Were there any new bands or musicians you were listening to while making the album?  
I’m constantly influenced by music that my friends make: specifically Radiator Hospital and Girlpool. I live with Cleo [Tucker] from Girlpool. My sister [Allison] is a constant inspiration. We’ve never really collaborated that much, but I feel like we hear things in each other’s songs that inspire us. We always send each other our songs first before we send them to anyone else. I feel like when she’s signed off on something, I can put it out into the world. It’s nice.

Has anyone ever come up to you after shows saying, “This song has helped me through my depression” or “This song has helped me through my breakup?”
Yeah, it happens all the time. It happens at every show, which is great. I love that. I’m happy that people can approach me and talk to me about that stuff. Writing songs helps me through a lot of stuff, so I love that the thing I do to make myself feel better helps other people feel better, too. This one person came up to me after a show crying and had just broken up with his/her boyfriend. We talked for an hour, and we became friends. It was really intense, and it was right after I finished playing. I couldn’t not talk: I had to talk. It was cool. 

I know you’ve had a variety of hairstyles from your time in [former band] P.S. Eliot until now. What’s been the best haircut you’ve had?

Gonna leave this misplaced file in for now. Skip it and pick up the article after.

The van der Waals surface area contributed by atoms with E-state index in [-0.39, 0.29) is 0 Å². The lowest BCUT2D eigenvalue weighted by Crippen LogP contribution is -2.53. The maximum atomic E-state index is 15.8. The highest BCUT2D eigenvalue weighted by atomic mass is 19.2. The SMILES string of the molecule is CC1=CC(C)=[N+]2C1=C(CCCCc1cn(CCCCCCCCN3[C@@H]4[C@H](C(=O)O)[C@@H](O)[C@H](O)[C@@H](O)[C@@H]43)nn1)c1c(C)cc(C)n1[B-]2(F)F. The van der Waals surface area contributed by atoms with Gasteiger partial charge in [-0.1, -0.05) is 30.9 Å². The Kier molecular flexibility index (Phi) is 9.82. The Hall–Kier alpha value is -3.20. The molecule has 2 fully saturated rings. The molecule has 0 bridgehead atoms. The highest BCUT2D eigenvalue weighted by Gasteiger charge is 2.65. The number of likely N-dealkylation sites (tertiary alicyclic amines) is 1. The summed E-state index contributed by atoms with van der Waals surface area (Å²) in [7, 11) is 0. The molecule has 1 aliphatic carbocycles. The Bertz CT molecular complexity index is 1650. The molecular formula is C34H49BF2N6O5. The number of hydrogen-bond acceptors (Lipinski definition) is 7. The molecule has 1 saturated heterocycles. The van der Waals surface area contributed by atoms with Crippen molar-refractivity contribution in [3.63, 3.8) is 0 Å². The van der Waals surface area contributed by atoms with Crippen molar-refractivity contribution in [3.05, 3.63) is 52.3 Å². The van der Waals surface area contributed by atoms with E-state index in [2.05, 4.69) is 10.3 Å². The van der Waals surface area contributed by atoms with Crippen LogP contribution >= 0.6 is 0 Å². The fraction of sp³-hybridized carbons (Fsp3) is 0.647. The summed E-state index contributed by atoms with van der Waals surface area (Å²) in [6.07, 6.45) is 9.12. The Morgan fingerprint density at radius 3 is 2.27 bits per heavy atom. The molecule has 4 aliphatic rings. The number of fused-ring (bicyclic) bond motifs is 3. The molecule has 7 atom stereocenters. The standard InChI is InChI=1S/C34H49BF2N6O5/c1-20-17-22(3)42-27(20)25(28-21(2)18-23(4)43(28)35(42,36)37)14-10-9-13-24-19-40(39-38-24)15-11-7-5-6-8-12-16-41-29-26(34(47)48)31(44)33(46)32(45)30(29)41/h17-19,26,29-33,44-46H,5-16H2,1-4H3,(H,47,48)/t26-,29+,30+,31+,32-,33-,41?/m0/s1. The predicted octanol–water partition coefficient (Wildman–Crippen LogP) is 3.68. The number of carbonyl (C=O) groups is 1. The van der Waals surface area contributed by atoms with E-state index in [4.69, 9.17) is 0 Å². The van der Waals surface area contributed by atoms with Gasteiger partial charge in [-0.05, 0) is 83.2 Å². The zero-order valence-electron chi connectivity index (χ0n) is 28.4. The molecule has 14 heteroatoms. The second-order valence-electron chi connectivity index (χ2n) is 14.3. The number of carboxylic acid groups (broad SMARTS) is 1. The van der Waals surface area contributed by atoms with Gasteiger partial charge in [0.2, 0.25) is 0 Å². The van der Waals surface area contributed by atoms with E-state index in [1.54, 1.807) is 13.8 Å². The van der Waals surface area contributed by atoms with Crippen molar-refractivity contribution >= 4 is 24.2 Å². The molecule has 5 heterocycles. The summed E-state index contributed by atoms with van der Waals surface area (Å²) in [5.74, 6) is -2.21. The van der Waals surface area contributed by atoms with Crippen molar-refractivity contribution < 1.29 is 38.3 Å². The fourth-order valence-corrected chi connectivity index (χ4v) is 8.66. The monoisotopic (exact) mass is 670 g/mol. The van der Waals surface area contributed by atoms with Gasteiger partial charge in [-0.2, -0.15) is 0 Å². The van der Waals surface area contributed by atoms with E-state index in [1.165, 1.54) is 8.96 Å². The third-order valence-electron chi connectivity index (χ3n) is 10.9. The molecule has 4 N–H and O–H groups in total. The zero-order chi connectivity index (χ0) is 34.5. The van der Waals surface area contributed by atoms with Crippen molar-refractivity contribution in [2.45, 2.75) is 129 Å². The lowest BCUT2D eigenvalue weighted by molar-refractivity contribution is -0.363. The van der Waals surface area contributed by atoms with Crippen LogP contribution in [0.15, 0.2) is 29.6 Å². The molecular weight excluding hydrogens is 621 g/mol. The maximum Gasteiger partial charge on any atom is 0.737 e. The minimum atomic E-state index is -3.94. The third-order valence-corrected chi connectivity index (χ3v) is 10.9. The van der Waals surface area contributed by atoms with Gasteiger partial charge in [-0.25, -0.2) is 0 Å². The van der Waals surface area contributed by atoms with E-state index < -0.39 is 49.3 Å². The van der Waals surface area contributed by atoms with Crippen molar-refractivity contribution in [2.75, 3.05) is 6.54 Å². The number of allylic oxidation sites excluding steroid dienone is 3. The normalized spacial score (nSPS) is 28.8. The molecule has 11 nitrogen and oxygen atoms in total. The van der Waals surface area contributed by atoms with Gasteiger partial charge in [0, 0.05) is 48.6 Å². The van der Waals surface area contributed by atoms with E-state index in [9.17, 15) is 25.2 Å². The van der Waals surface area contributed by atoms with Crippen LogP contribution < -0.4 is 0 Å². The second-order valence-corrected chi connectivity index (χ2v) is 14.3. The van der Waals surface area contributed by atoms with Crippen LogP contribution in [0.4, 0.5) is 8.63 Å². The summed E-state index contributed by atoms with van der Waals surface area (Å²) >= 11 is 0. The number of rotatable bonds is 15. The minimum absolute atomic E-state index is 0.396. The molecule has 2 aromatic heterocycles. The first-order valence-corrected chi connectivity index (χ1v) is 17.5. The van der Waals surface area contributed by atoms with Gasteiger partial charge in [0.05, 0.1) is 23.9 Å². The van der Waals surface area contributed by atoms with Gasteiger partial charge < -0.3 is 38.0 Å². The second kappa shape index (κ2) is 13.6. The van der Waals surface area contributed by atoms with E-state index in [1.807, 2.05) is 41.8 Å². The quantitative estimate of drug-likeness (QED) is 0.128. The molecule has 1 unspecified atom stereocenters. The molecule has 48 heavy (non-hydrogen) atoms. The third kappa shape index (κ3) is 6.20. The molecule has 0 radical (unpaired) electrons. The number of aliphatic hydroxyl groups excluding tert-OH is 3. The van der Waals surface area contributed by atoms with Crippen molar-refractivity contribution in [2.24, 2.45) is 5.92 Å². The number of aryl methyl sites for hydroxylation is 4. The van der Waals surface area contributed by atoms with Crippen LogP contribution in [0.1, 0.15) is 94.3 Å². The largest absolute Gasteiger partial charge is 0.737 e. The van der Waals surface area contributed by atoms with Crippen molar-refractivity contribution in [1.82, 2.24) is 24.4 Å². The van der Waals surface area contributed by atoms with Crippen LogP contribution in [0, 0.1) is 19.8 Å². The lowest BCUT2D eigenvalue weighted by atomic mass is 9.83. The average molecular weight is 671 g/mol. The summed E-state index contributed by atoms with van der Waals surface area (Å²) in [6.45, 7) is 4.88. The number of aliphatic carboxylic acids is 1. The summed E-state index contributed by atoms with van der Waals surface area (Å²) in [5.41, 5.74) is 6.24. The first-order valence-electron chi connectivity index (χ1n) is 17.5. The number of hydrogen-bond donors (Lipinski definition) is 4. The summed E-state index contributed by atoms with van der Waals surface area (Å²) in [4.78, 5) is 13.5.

I feel the most like myself when I have really long hair. When I first started doing Waxahatchee, I had really long hair — down to my waist almost. That’s when I feel really good. One time in the summer when we got home from tour, our house was really hot and didn’t have air-conditioning. I went to [my twin] Allison: "I’m gonna cut it off." She was like, "It’s so long. You’re gonna regret this. Don’t do it." So, she finally did it, and it’s taken this long to grow it out. I totally regret it. Once I grow my hair out again, I don’t think I’m going to cut it past my shoulders again. I’m finally getting to a point where I like it again. I think I look the best with long hair — I think I’m gonna commit for life. 

What’s your experience as a woman in the music industry?
Well, I did this interview yesterday with Jillian Mapes from Pitchfork and we were talking about how one of the coolest things about being a woman playing music is that I feel like you’re always trying to include women — as a generally marginalized people. Men don’t have that: Men don’t have that same sense of inclusion. I think that’s one of the problems, that most music scenes are so male-dominated — it’s so exclusionary. Because it’s predominantly white men, they don’t see that because they’re never excluded. The cool thing about it is that you build a tighter sense of community because you want to encourage each other to make music.

At the moment, it feels like it’s kind of getting better. People are having more conversations about those problems. It feels like there’s more visibility for people that aren’t just white men making music. At the moment it’s better than it has been in the past. I don’t know if there’s an answer for that.

Salvatore Ferragamo woven dress with python collar, $4,450, at 655 Fifth Ave., 212-759-3822. (Photographs by Shae Detar; styling by Amanda Lee Shirreffs; makeup by Faith Bartruff.)